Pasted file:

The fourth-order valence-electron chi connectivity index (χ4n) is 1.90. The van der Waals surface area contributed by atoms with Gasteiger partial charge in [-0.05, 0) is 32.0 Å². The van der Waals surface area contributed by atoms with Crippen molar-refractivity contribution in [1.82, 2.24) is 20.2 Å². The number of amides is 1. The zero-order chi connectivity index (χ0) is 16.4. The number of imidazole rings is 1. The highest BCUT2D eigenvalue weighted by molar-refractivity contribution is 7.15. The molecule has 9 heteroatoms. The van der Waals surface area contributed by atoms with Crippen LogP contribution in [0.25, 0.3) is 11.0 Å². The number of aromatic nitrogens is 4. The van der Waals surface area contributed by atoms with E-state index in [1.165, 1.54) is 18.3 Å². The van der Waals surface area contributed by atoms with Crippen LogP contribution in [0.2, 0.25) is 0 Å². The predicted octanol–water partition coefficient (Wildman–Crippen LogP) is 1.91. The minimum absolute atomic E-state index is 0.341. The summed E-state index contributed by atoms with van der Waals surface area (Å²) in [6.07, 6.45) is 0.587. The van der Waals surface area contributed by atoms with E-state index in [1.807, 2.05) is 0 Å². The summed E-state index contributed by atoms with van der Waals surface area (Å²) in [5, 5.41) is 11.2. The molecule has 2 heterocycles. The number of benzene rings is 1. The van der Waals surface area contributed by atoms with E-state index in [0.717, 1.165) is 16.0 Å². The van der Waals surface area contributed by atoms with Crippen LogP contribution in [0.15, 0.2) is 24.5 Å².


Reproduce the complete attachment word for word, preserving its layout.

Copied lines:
The fourth-order valence-electron chi connectivity index (χ4n) is 1.90. The van der Waals surface area contributed by atoms with Gasteiger partial charge in [-0.05, 0) is 32.0 Å². The van der Waals surface area contributed by atoms with Crippen molar-refractivity contribution in [1.82, 2.24) is 20.2 Å². The number of amides is 1. The zero-order chi connectivity index (χ0) is 16.4. The number of imidazole rings is 1. The highest BCUT2D eigenvalue weighted by molar-refractivity contribution is 7.15. The molecule has 9 heteroatoms. The van der Waals surface area contributed by atoms with Crippen LogP contribution in [0.25, 0.3) is 11.0 Å². The number of aromatic nitrogens is 4. The van der Waals surface area contributed by atoms with E-state index in [1.165, 1.54) is 18.3 Å². The van der Waals surface area contributed by atoms with Crippen LogP contribution in [0.2, 0.25) is 0 Å². The predicted octanol–water partition coefficient (Wildman–Crippen LogP) is 1.91. The minimum absolute atomic E-state index is 0.341. The summed E-state index contributed by atoms with van der Waals surface area (Å²) in [6.07, 6.45) is 0.587. The van der Waals surface area contributed by atoms with E-state index in [1.807, 2.05) is 0 Å². The summed E-state index contributed by atoms with van der Waals surface area (Å²) in [5, 5.41) is 11.2. The molecule has 2 heterocycles. The number of benzene rings is 1. The van der Waals surface area contributed by atoms with E-state index in [0.717, 1.165) is 16.0 Å². The van der Waals surface area contributed by atoms with Crippen LogP contribution in [0.15, 0.2) is 24.5 Å².